The video below demonstrates this nicely as it plays somewhat slow...you have to wait for the trot though....

http://www.youtube.com/watch?v=O_wrCbwRHbQ

If you go back and watch the OP's video, you can see the head nodding laterally and the height varies very little when viewed from the front. Further studying of the video will show that when the horse does raise her head and neck, it is often for more than one step of the trot (in other words not in time to a sensitive limb) and is more symptomatic of the horse attempting to invert itself.

This horse does have movement of her head, but movement of the head is not the same as a 'head bob'.

paintlady
Dec. 24, 2010, 09:01 AM
u need to sit back much more, and sit DOWN into the saddle. Do you have enough clearance with this saddle for her withers? 2 to 3 inches when you are sitting in it? Is the gullet wide enough for her to use her back, but not too wide that the sides of the gullett sit on her ribs? It looks like this saddle is down hill, and may be smashing down onto her shoulder. It also looks very far forward. I think you need to move your saddle back off her shoulder, as it seems she just cant use her shoulder. Your position puts you forward on her shoulder. Either its your position, or the saddle is too far forward, or it may also not have enough flocking at the wither to move it up off the wither.


I have to respond to these saddle comments since you are way off. I have an 18" Albion SLK low-head, wide tree. My saddle was fitted to my horse in August by a professional saddle fitter. It sits perfectly balanced on my mare front-back and side-side, has enough clearance, has a wide enough gullet and does not "smash" into her shoulder or withers. This saddle fitter uses a thermal camera to check pressure points too. Keep in mind that my mare is built downhill. She is 15.1 hh at the withers and 15.3 hh at the butt.

Not only did the saddle fitter look at the saddle on my horse, she also watched me ride in it with the stirrups at their current length. My trainer has too. Neither one has ever told me to shorten my stirrups more. If they did, I certainly would do so. I do need to sit deeper and lengthen my leg. My trainer has told me this and we're working on it. It's hard to have contact with my mare's sides since my legs are really too long for her barrel - hence, my bad habit of reaching my leg back to reach for her sides. I have to "make it work" with a horse that is smaller than I probably "should" be riding not because of my weight, but because I have a 32" inseam.

I'm not going to discuss the "lameness" thing further other than to say this... not a single person at the show - including the judge - made one single comment about my horse being lame. I also trust my vet and trainer opinions about her soundness over anyone on an internet forum watching a few minutes of a riding video. My mare does have some limitations due to her conformation, age, etc. - but she is not in pain. My horse is in good physical shape and enjoys being worked. I don't ride her 7 days a week for hours at a time. She is worked 2-3x per week usually for no more than 30-60 minutes at at time.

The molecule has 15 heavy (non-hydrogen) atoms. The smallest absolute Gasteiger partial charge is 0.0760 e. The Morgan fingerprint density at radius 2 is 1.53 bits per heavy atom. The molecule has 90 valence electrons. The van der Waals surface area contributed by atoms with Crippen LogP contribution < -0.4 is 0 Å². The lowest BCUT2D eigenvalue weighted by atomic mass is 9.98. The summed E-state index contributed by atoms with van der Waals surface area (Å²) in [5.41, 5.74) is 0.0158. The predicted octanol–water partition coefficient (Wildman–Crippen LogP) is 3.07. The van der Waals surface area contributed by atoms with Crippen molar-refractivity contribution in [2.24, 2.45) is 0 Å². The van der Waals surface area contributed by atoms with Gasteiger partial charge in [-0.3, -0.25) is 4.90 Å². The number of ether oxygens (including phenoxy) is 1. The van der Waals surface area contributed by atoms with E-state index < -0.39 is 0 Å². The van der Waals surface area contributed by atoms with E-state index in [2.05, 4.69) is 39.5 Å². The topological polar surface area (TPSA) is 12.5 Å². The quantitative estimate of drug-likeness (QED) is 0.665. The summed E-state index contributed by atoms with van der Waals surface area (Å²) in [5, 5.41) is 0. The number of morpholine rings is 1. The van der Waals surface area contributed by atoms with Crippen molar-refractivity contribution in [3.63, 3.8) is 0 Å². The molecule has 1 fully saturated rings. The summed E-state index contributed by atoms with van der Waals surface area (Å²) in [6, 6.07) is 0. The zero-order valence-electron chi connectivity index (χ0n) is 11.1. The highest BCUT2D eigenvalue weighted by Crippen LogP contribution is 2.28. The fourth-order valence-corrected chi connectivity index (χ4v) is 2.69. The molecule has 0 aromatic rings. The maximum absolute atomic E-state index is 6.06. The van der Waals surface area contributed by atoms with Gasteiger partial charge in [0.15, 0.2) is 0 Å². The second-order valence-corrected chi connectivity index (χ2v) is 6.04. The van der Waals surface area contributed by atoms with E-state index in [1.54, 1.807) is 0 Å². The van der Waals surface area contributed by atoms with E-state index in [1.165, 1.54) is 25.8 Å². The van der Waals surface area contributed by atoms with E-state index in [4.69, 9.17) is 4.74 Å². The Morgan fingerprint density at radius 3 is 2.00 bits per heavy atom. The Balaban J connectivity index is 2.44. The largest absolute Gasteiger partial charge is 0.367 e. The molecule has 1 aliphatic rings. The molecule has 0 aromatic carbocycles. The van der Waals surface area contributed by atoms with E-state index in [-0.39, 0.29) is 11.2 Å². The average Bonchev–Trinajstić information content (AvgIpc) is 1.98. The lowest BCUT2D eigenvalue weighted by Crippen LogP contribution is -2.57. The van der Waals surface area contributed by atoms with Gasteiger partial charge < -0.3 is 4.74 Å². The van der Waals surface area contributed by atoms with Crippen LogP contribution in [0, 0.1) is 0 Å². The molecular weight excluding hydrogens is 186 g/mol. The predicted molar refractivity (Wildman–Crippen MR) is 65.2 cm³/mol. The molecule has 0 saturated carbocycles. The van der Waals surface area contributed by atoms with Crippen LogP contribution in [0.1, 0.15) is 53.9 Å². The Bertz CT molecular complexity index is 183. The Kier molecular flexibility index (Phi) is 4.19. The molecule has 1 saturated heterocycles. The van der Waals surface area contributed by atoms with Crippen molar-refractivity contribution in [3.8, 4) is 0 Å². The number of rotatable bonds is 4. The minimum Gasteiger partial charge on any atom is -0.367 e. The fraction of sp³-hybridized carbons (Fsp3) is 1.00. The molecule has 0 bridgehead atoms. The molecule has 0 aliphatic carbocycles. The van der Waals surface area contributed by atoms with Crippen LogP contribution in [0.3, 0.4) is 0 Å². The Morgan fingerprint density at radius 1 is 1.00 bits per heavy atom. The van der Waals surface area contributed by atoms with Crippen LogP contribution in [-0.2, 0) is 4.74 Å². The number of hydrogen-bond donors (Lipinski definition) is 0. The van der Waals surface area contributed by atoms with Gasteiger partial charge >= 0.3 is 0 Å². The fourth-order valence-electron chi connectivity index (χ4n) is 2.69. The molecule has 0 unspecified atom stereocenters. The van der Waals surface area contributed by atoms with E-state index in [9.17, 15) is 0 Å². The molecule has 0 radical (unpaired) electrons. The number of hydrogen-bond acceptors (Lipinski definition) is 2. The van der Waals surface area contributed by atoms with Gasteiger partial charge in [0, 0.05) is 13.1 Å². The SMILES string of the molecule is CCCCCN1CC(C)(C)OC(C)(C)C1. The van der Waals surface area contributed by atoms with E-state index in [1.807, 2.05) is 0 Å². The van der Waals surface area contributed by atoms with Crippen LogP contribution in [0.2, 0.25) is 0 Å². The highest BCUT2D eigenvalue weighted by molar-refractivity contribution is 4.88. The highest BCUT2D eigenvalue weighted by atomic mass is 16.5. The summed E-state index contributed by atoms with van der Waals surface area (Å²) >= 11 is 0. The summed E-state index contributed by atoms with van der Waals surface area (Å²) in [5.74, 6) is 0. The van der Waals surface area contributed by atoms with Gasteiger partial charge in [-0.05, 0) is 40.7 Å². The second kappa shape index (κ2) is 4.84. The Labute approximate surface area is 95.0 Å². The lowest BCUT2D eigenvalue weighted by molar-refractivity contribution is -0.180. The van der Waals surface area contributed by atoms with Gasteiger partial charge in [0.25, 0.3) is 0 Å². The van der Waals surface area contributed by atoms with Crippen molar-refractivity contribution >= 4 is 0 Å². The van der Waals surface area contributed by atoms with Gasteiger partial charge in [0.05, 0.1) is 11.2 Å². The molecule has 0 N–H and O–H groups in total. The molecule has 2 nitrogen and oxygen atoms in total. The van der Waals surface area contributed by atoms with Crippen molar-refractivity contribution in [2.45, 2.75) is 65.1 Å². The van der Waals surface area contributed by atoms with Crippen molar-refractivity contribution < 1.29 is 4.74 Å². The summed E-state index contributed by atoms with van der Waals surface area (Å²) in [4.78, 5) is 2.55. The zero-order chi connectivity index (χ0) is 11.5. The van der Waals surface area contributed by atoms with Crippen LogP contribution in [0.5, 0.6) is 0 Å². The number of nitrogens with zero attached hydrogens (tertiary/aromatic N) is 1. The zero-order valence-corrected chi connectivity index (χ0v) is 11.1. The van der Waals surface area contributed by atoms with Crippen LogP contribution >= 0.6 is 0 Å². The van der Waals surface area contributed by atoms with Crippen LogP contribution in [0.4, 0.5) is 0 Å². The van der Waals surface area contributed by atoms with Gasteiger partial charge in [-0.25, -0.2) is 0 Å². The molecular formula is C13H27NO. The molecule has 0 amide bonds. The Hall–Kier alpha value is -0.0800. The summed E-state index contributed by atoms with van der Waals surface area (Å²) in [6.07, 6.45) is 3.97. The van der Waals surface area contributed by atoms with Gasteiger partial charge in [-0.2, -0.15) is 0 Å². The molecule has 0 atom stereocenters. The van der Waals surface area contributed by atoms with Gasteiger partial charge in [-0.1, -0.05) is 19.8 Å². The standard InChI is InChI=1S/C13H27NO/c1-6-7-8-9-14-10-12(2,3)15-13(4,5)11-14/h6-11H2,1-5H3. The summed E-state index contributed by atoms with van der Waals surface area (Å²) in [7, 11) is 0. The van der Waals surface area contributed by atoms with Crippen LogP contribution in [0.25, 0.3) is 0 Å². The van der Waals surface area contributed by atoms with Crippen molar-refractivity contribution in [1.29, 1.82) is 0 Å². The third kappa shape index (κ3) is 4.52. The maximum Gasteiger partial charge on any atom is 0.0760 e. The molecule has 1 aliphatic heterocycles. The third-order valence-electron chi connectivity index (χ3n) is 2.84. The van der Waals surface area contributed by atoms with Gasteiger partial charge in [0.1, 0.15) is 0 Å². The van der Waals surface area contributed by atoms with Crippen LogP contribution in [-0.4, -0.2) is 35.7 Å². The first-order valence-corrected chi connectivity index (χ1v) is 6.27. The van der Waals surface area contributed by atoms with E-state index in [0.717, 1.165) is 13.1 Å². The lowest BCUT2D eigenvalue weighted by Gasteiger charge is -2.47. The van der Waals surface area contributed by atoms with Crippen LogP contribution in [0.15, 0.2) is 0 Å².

I came here for constructive advice about ways to improve. I did receive some good information. I thank those of you who were able to be constructive without being rude. I don't need to be flattered. I'm a big girl and can handle constructive criticism. Unfortunately, others of you are incredibly harsh and rude in your comments. I'd love for some of you to be brave enough to post videos of your riding. I bet you're not all that perfect either.

Finally, I completed my show season with an average score of 65% and 4th out of 7th in the VADA/NoVA year-end awards at the Introductory Level. The shows I've been at were all judged by L graduates or higher. The judge at the show on the video is an R judge. Yes, we have lots to work on. I know that which is exactly why I'm working with a trainer and asking for advice. Thankfully, I don't feel like the complete loser that some of you seem to think I am.

I hope you all have a nice holiday. Peace.

mp
Dec. 24, 2010, 11:18 AM
You think my mare is "pretty lame". Others who see my horse regularly - including my vet and trainer - do not.

Nor did the judge, apparently. ;)

One more thing: you're riding with your toes turned out and that puts the back of your legs against your horse and minimizes the effectiveness of both your seat and legs. Next time you ride, think about rotating your leg from the hip, so you're turning your heels out. This will put your seat bones on your horse, so you can use weight cues and allows you to use your entire leg, not just your calf.

You're a brave soul to post a video here. But thanks for doing it. I'm a TL rider, too, and these critiques and ideas really help me, too.

Gestalt
Dec. 24, 2010, 11:55 AM
Not only did the saddle fitter look at the saddle on my horse, she also watched me ride in it with the stirrups at their current length. My trainer has too. Neither one has ever told me to shorten my stirrups more. If they did, I certainly would do so. I do need to sit deeper and lengthen my leg. My trainer has told me this and we're working on it. It's hard to have contact with my mare's sides since my legs are really too long for her barrel - hence, my bad habit of reaching my leg back to reach for her sides. I have to "make it work" with a horse that is smaller than I probably "should" be riding not because of my weight, but because I have a 32" inseam.